Friday 4th March 2022. Approx. 12.00pm
Changes noted: The hosts had, as I said above, continually rehung the panel and so it was hanging nicely when I visited on 4th March. I did however take my needle and thread and duly sewed the panel to its washing line. There have been no complaints since. Again, the clear day provided wonderful reflections both of the panel and its surroundings. Changes were minimal, but a twig, about a foot long, had attached itself to the bottom of the panel – I chose to leave it. The photo above, and more below, do show the beautiful yellow of the Shrubby Crownvetch that flowers through winter and spring, providing colour to the more barren winter garden. It’s worth looking back to the first photo in August – http://www.soulmarks.co.uk/7-days/documenting-7-days-day-2/– to notice the contrast of the abundance of lush green foliage surrounding the pond at the height of the summer – it’s almost a shock to see!
Friday 11th March 2022
A photo sent by host with the title ‘Mixed Media.‘ I love that the panel becomes part of the domestic scene, its washing line practically and humorously utilised. The swimwear, fresh from wild swimming, connects to the sea (the nearby Forth Estuary) and thus truly makes the washing line a mixed media piece bringing together art- textile, the quotidian, the urban and the wider natural world.
Friday 18th March 2022
A photo sent by host,who wanted me to ‘note the frogspawn.’ More signs of nature’s life-cycle not just in the plant life but in the amphibian life of the pond.
Wednesday 18th May 2022 Approx. 3.30pm
Changes noted: It has been over two months since I was able to visit the panel. There was no mention or sign of frogs from the frogspawn mentioned in the previous post image but the goldfish were very much in evidence, especially when the host sprinkled some fish food in the pond near the textile hanging! Some of the fish really did sparkle like gold as the afternoon sun hit the top of them in the water. Apparently, they have been drawn to the panel more recently – perhaps for shade -and even found, at times, to be nibbling it!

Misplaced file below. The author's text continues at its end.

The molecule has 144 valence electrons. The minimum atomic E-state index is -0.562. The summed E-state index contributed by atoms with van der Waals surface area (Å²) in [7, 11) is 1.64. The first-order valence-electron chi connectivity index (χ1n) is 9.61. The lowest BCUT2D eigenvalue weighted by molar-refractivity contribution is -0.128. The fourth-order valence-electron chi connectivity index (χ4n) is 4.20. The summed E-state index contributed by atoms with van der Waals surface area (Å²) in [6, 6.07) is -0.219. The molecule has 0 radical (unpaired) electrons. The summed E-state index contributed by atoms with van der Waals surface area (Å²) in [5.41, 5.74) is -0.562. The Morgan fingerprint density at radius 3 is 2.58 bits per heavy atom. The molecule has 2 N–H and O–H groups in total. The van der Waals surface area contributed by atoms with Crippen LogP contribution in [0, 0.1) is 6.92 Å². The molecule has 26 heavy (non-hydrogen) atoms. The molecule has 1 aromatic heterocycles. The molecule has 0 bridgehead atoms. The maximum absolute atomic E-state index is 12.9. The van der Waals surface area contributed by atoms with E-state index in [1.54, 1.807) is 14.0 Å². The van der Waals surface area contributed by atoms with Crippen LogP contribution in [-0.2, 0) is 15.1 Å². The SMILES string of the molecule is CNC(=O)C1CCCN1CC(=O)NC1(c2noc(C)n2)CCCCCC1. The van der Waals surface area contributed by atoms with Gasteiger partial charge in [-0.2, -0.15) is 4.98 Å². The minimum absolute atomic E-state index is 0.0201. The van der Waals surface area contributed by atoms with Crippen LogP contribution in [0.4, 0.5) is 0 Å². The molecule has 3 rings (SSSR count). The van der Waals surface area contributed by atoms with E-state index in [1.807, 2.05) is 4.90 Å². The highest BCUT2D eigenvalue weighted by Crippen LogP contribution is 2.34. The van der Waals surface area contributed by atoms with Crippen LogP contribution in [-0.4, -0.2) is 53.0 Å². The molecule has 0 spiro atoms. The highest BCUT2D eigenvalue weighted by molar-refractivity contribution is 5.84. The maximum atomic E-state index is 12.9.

The hosts told me the fabric had, on the right-hand side, broken loose from the stitching in the high winds. The panel had been sewn to the to the washing line on my last visit to prevent this. They had apparently repegged it several times with additional pegs – hence the appearance of an orange plastic peg amongst the wooden ones that I had supplied.
Today the panel was also blowing back and forth sometimes just sitting on the reeds behind it, out of the water, and at others being blown back into it. As the sun came out beautiful crisp shadows of the reeds and other plants were cast on to the calico cloth. As with the other panels the area surrounding the hanging had become much more verdant since I had last visited. Behind the panel a beautiful pink Japanese Jasmine plant was in flower and while I was photographing it, it was visited by a bee looking for pollen.
The host suggested at one point that the bottom of the panel had appeared to have become a green colour but this then seemed to have disappeared, perhaps cleaned or washed itself away again? There is a slight change to the colour at the bottom of the panel, this from being in the water, but I suspect as I take it out and it dries out it will disappear or leave only a very pale stain. I will have to wait and see.
Wednesday 15th June 2022 Approx. 6.50pm
Changes noted: There were perhaps more subtle changes this time. The host did say that they had sorted it out about 10 days before ‘as it was all a bit mangled.’ This would explain the extra plastic pegs- blue and white – in addition to the orange one added last time. It is a concern for the host that it looks good.
The panel was perhaps hanging deeper in the pond and lovely tonal layers of colour had been created where the water had been absorbed into the cloth, these I suspect will disappear as it dries out. Beautiful purple irises were blooming at the right-hand side of the panel and there were a lush mix of plants, including the Japanese Jasmine mentioned previously, behind it. The fish, sadly this time, were nowhere to be seen. Dappled evening light appeared on the top of the panels as I photographed and what I thought was at first a dried-out worm was hanging at the back of the panel. The dried-out worm turned out to be a beautifully twisted wooden root. This was entangled around some stray fraying threads.
I took the panel away leaving the view of the Irises and other plants now clear.